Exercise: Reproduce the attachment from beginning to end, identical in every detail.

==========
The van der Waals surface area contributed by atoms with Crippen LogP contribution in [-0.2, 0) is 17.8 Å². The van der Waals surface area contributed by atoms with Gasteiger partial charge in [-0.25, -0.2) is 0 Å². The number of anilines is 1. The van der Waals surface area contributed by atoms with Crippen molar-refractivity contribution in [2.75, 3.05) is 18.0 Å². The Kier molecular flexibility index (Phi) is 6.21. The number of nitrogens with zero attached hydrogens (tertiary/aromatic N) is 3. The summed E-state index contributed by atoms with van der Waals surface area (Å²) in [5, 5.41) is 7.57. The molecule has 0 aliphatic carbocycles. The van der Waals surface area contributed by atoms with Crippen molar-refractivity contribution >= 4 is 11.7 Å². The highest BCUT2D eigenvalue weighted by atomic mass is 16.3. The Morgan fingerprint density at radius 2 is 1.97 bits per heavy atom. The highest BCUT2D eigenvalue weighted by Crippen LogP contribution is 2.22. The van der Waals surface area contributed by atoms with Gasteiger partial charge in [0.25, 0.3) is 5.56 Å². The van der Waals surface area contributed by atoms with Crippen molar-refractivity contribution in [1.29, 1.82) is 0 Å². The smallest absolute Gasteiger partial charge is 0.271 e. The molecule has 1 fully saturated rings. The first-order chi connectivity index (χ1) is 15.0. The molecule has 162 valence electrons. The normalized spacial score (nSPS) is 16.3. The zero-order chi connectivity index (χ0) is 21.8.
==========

The van der Waals surface area contributed by atoms with Crippen LogP contribution in [-0.2, 0) is 17.8 Å². The van der Waals surface area contributed by atoms with Gasteiger partial charge in [-0.25, -0.2) is 0 Å². The number of anilines is 1. The van der Waals surface area contributed by atoms with Crippen molar-refractivity contribution in [2.75, 3.05) is 18.0 Å². The Kier molecular flexibility index (Phi) is 6.21. The number of nitrogens with zero attached hydrogens (tertiary/aromatic N) is 3. The summed E-state index contributed by atoms with van der Waals surface area (Å²) in [5, 5.41) is 7.57. The molecule has 0 aliphatic carbocycles. The van der Waals surface area contributed by atoms with Crippen molar-refractivity contribution >= 4 is 11.7 Å². The highest BCUT2D eigenvalue weighted by atomic mass is 16.3. The Morgan fingerprint density at radius 2 is 1.97 bits per heavy atom. The highest BCUT2D eigenvalue weighted by Crippen LogP contribution is 2.22. The van der Waals surface area contributed by atoms with Gasteiger partial charge in [0.25, 0.3) is 5.56 Å². The van der Waals surface area contributed by atoms with Crippen molar-refractivity contribution in [1.29, 1.82) is 0 Å². The smallest absolute Gasteiger partial charge is 0.271 e. The molecule has 1 fully saturated rings. The first-order chi connectivity index (χ1) is 15.0. The molecule has 162 valence electrons. The normalized spacial score (nSPS) is 16.3. The zero-order chi connectivity index (χ0) is 21.8.